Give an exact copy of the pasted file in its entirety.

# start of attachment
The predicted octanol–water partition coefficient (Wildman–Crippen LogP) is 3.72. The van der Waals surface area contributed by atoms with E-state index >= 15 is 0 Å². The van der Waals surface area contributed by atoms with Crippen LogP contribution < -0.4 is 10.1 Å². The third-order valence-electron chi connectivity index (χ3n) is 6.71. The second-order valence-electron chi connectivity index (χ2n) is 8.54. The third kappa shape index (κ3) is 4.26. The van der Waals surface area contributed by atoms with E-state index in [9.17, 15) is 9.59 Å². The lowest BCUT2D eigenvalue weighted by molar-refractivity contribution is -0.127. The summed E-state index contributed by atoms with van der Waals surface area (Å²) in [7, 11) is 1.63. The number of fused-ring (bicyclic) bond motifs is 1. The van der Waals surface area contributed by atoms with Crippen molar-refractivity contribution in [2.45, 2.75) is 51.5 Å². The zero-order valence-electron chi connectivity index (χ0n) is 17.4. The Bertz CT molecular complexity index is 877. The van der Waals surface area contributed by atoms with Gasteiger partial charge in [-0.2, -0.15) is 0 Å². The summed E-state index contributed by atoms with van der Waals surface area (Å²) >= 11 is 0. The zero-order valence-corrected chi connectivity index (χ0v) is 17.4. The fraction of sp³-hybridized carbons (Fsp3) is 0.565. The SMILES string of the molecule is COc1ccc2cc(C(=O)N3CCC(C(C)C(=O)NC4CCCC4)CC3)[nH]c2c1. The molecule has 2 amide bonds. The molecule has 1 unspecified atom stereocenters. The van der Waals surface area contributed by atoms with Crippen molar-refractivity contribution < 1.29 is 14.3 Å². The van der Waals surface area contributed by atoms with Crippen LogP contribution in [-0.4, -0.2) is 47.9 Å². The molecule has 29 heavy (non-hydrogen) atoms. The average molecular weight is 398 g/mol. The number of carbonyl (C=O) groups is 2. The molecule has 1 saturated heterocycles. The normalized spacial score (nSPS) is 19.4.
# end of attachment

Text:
The predicted octanol–water partition coefficient (Wildman–Crippen LogP) is 3.72. The van der Waals surface area contributed by atoms with E-state index >= 15 is 0 Å². The van der Waals surface area contributed by atoms with Crippen LogP contribution < -0.4 is 10.1 Å². The third-order valence-electron chi connectivity index (χ3n) is 6.71. The second-order valence-electron chi connectivity index (χ2n) is 8.54. The third kappa shape index (κ3) is 4.26. The van der Waals surface area contributed by atoms with E-state index in [9.17, 15) is 9.59 Å². The lowest BCUT2D eigenvalue weighted by molar-refractivity contribution is -0.127. The summed E-state index contributed by atoms with van der Waals surface area (Å²) in [7, 11) is 1.63. The number of fused-ring (bicyclic) bond motifs is 1. The van der Waals surface area contributed by atoms with Crippen molar-refractivity contribution in [2.45, 2.75) is 51.5 Å². The zero-order valence-electron chi connectivity index (χ0n) is 17.4. The Bertz CT molecular complexity index is 877. The van der Waals surface area contributed by atoms with Gasteiger partial charge in [-0.2, -0.15) is 0 Å². The summed E-state index contributed by atoms with van der Waals surface area (Å²) >= 11 is 0. The zero-order valence-corrected chi connectivity index (χ0v) is 17.4. The fraction of sp³-hybridized carbons (Fsp3) is 0.565. The SMILES string of the molecule is COc1ccc2cc(C(=O)N3CCC(C(C)C(=O)NC4CCCC4)CC3)[nH]c2c1. The molecule has 2 amide bonds. The molecule has 1 unspecified atom stereocenters. The van der Waals surface area contributed by atoms with Crippen molar-refractivity contribution < 1.29 is 14.3 Å². The van der Waals surface area contributed by atoms with Crippen LogP contribution in [-0.4, -0.2) is 47.9 Å². The molecule has 29 heavy (non-hydrogen) atoms. The average molecular weight is 398 g/mol. The number of carbonyl (C=O) groups is 2. The molecule has 1 saturated heterocycles. The normalized spacial score (nSPS) is 19.4.